A year back, the first place I went to here in Tokyo is my new home – the Tokyo International Exchange Center. They welcomed me with open arms and gave me the best place I've lived in my entire life. A month ago, they sent me an email – they are kicking me out.

The Start of the Journey
Once I got into the compound, I went immediately to the Admin office. It's basically the area where there are rows and rows of flags. The entrance is at the back, in a corner. There's plenty of sign pointing to the admin office.

I got in and presented my resident's ID and passport, I think, upon registration. I simply have to fill up a couple of forms, and since they speak English, it was pretty easy. They also give you an invoice to pay in a convenience store. You can pay it in Daily Yamazaki, which is at the ground level of building B. They then give you your keys and take you to your room.

The TIEC Layout
There are four buildings – A, B, C and D. I've only been in A, B (I live there) and C.

Building A is for singles, but with limited appliances and space. It's the cheapest option, and based on my observation, has the cheapest price that does not change as much as the other 3.

Building B is also for singles. It has air conditioning, refrigerator, washing machine (from wash to dry), iron, iron board, vacuum cleaner, bed, mattress, all sheets (for JPY7,000 annual lease, you get a bed mat, sheet, fleece layer, futon, futon cover, pillow covers, and futon), cabinets, stove, table (study table and circular), lamps, and air conditioning. Basically, what you need to bring from wherever you are from are clothes, cooking tools and utensils (should you plan to cook), and other personal items/consumables.

Building C and D are for couples. I don't know much, all I know is that it's extremely big. More than twice the size of a B room, and yet only with around 50% price premium.

Money Matters
You have to pay:
1. Rent – automatic deduction from your bank account. Prices have been increasing (2016 & 2017) for B, C, D and E. The 2017 increase was around 15%. But if you've signed a contract, then don't worry. Price changes don't affect current contracts.
2. Electricity – there's a daily charge of, er, JPY50 if think? Or JPY30? You precharge your account in a machine in the Admin area.
3. Telephone – there's a daily charge of JPY10, I think. Precharging is the same with Electricity.

Regarding daily charges, I believe you need to pay them regardless. When I missed paying for the telephone, I had a negative amount in my account!

I paid around JPY10,000 per month for electricity WHEN I used the heater daily. It can go way lower otherwise (around JPY3,000 or 4,000 a month, probably). I also cooked almost every night.


  • Daily Yamazaki. The most convenient one, there's a convenience store that sells food right in Building B.
  • Maruetsu. There's one right next to the Daiba-Kaihinkouen station of Yurikamome line. It's way cheaper than a convenience store. For example, a liter of milk is JPY180 in Maruetsu, JPY250 in Daily Yamazaki.
  • Green Market. Every couple of days (Monday, Wednesday (?) and Thursday (?), around 7pm to 8:30pm, Sunday around 3pm). I've been here a year, I still don't have their schedule memorized with certainty. It's way cheaper – for example, one (head?) of garlic at JPY150 in Maruetsu. JPY150 in the green market gets you three.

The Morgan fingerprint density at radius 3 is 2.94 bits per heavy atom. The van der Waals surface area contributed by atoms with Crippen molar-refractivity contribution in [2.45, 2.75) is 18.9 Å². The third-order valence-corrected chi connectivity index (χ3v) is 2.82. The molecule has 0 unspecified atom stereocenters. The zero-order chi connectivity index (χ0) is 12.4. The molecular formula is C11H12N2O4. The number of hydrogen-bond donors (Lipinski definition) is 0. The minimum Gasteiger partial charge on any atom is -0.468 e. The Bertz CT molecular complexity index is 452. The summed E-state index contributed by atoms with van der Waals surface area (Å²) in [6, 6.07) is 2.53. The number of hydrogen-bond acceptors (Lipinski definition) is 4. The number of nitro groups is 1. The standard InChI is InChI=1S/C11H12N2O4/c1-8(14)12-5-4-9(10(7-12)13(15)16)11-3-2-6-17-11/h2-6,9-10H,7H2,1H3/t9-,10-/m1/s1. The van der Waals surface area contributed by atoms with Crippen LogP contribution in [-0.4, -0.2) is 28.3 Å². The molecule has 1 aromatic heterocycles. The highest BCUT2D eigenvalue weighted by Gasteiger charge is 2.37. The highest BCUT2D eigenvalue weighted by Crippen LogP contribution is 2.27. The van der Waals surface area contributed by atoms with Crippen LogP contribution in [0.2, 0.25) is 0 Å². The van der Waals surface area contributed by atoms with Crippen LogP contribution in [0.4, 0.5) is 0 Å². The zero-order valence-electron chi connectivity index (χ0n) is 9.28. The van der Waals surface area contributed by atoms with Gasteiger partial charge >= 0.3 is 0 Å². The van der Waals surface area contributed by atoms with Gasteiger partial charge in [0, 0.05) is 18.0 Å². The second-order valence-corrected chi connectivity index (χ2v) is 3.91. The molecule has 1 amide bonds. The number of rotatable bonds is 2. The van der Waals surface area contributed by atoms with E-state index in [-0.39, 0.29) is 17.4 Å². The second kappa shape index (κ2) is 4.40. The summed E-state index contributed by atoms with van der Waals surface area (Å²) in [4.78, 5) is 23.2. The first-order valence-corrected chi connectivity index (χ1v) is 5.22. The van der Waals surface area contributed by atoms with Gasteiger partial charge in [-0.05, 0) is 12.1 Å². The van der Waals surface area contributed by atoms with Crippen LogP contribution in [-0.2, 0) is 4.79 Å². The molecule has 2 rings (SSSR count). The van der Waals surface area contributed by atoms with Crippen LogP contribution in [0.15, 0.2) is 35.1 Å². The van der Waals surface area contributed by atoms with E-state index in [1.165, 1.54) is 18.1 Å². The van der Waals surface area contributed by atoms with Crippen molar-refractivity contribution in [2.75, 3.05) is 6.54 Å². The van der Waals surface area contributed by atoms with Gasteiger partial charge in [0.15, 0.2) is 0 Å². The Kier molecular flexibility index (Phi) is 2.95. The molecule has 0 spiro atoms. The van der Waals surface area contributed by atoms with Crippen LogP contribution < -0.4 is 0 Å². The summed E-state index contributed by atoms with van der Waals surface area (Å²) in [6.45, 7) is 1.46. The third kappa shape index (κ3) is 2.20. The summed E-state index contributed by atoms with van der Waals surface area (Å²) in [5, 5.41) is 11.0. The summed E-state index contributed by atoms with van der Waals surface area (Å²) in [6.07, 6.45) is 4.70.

• Coop. A service I've never tried, they cook food and deliver it to you daily.

Life in TIEC
The daily life is pretty simple. You have your own mailbox, and there's a communal delivery box where people can leave things for you. You have your own unit, and you basically are there alone… forever. :p What are the other facilities?

  • Lounge. There's a lounge area in every floor, just in case you and your friends wanna hang out and chat.
  • Training room. There's three treadmills, four cycling machines, weights, etc. You need to register for a training before you get access, so do it once you get in. It's open around 6am to 12mn, so it's a pretty good deal.
  • Gym. Yes, you get a gym for free. Just register to reserve a time spot in Admin. There's a limit of 4 hours a week per team (because you also write the name and room number of who you're playing with). They have a basketball court, table tennis area, soccer area, a net for badminton (or whatever needs a net), etc.
  • Guest house. This is a dorm, not an apartment. Hence, the room is only for YOU. If you have other people coming in, family members can be accommodated at the guest house, at a fee. I don't remember the rate, but it's a pretty good deal if you compare to a hotel.

Leaving TIEC
Short term. If you are coming back but will be out for a couple of days, you send them and email to let them know. I don't think this is critical, but it doesn't take more than 5 minutes so why not.
Long term. You'll still pay rent, so think about it carefully. No special procedures, though I'm not sure how it'll work if longer than a month. I was gone for almost two months (coming back for around a day every two weeks), and there's nothing special I had to do.
Exit. At least a month's notice is needed, and you personally have to go to Admin to sign some papers and reserve your spot for the final inspection. It doesn't take more than 10 minutes.

So. That's it, I think. Did I miss anything? Just ask!